Ninth Circuit States Employers Must Include Cash-in-Lieu of Benefits Payments in Overtime Calculation
All Employers with Alaska, Arizona, California, Hawaii, Idaho, Montana, Nevada, Oregon and Washington Employees
June 2, 2016
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Offering a flexible benefits plan is an oft-cited tool for organizations to improve employee satisfaction, recruitment, and retention. However, employers should be very careful when designing benefits plans that permit cash-in-lieu of payments, as the City of San Gabriel discovered in a recent case.
In Flores v. City of San Gabriel, the City provided a flexible benefits plan consisting of a predetermined amount of money allocated to employees each month, which the employees would then use to purchase and maintain benefits. The employees were required to use a portion of the funds for dental and vision, but also had the option to receive the remaining portion of the funds as a cash payment added to their paycheck if they declined medical coverage and furnished proof that they had alternate medical coverage. These monthly funds were designated as benefits and were not included in the regular rate of pay calculations.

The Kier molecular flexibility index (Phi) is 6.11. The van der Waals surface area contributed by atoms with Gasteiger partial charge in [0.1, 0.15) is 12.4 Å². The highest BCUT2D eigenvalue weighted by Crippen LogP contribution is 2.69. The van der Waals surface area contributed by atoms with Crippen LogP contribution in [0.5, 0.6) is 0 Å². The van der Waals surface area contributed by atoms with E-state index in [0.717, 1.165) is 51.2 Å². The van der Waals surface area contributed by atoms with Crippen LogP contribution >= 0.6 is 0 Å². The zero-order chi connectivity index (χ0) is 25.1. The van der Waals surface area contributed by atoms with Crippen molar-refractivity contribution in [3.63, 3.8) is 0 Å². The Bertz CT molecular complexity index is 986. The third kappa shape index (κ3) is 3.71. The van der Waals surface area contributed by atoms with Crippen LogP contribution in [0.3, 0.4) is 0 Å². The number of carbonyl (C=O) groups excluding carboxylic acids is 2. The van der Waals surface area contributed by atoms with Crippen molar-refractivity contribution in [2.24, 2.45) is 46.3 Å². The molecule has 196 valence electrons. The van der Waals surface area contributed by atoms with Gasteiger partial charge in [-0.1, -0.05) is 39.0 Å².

A group of City employees filed suit, alleging that because these cash-in-lieu of benefits payments were not included in calculating the regular rate of pay, the employees wrongfully received a lower overtime rate. On appeal, the Ninth Circuit stated that the cash-in-lieu of benefits payments were considered compensation for work under the Fair Labor Standards Act (“FLSA”) and should have been added to the rate calculations, unlike other payments for non-working time or expense reimbursement, which can be excluded. The Ninth Circuit also stated that an exception in the FLSA for “bona fide plans” did not apply, as the cash-in-lieu benefits were paid directly to employees rather than a trustee or third party, and the cash payments were too significant to be deemed incidental.
Finally, the Ninth Circuit stated that the City willfully violated the law by failing to do enough to confirm whether the exclusion of the benefit payments complied with the FLSA. Overall, the outcome of Flores was a punishing blow for the City, who had offered a generous and flexible benefit plan to employees. Organizations who offer cash-in-lieu of benefits payments should carefully review their own policies to ensure compliance with the FLSA.
- If offering cash-in-lieu of benefits payments, review your benefits plan and amount of payments carefully for compliance with the FLSA.
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Disclaimer: This document is designed to provide general information and guidance concerning employment-related issues. It is presented with the understanding that ManagEase is not engaged in rendering any legal opinions. If a legal opinion is needed, please contact the services of your own legal adviser.
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